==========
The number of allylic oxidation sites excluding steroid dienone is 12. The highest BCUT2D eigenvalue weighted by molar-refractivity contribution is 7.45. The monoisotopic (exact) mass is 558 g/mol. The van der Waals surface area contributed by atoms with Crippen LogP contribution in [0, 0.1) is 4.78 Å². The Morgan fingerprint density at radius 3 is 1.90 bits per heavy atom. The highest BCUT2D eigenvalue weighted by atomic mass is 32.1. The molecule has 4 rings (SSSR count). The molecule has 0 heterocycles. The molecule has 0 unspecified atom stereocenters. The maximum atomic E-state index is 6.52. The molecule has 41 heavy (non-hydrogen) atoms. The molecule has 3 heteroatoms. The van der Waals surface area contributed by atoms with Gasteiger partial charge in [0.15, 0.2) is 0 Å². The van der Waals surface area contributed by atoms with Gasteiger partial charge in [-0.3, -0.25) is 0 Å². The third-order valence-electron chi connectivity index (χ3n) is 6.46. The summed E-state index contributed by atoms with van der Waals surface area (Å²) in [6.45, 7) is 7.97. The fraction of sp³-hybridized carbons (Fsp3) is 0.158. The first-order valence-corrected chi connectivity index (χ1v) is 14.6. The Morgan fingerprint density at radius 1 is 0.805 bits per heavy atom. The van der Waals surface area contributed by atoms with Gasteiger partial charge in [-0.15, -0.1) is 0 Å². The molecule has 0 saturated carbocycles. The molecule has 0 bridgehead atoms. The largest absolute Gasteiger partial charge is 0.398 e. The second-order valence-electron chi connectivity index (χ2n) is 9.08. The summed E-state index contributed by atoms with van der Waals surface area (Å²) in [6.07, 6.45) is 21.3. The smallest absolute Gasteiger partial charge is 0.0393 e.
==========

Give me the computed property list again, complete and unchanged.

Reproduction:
The number of allylic oxidation sites excluding steroid dienone is 12. The highest BCUT2D eigenvalue weighted by molar-refractivity contribution is 7.45. The monoisotopic (exact) mass is 558 g/mol. The van der Waals surface area contributed by atoms with Crippen LogP contribution in [0, 0.1) is 4.78 Å². The Morgan fingerprint density at radius 3 is 1.90 bits per heavy atom. The highest BCUT2D eigenvalue weighted by atomic mass is 32.1. The molecule has 4 rings (SSSR count). The molecule has 0 heterocycles. The molecule has 0 unspecified atom stereocenters. The maximum atomic E-state index is 6.52. The molecule has 41 heavy (non-hydrogen) atoms. The molecule has 3 heteroatoms. The van der Waals surface area contributed by atoms with Gasteiger partial charge in [0.15, 0.2) is 0 Å². The van der Waals surface area contributed by atoms with Gasteiger partial charge in [-0.3, -0.25) is 0 Å². The third-order valence-electron chi connectivity index (χ3n) is 6.46. The summed E-state index contributed by atoms with van der Waals surface area (Å²) in [6.45, 7) is 7.97. The fraction of sp³-hybridized carbons (Fsp3) is 0.158. The first-order valence-corrected chi connectivity index (χ1v) is 14.6. The Morgan fingerprint density at radius 1 is 0.805 bits per heavy atom. The van der Waals surface area contributed by atoms with Gasteiger partial charge in [-0.15, -0.1) is 0 Å². The molecule has 0 saturated carbocycles. The molecule has 0 bridgehead atoms. The largest absolute Gasteiger partial charge is 0.398 e. The second-order valence-electron chi connectivity index (χ2n) is 9.08. The summed E-state index contributed by atoms with van der Waals surface area (Å²) in [6.07, 6.45) is 21.3. The smallest absolute Gasteiger partial charge is 0.0393 e.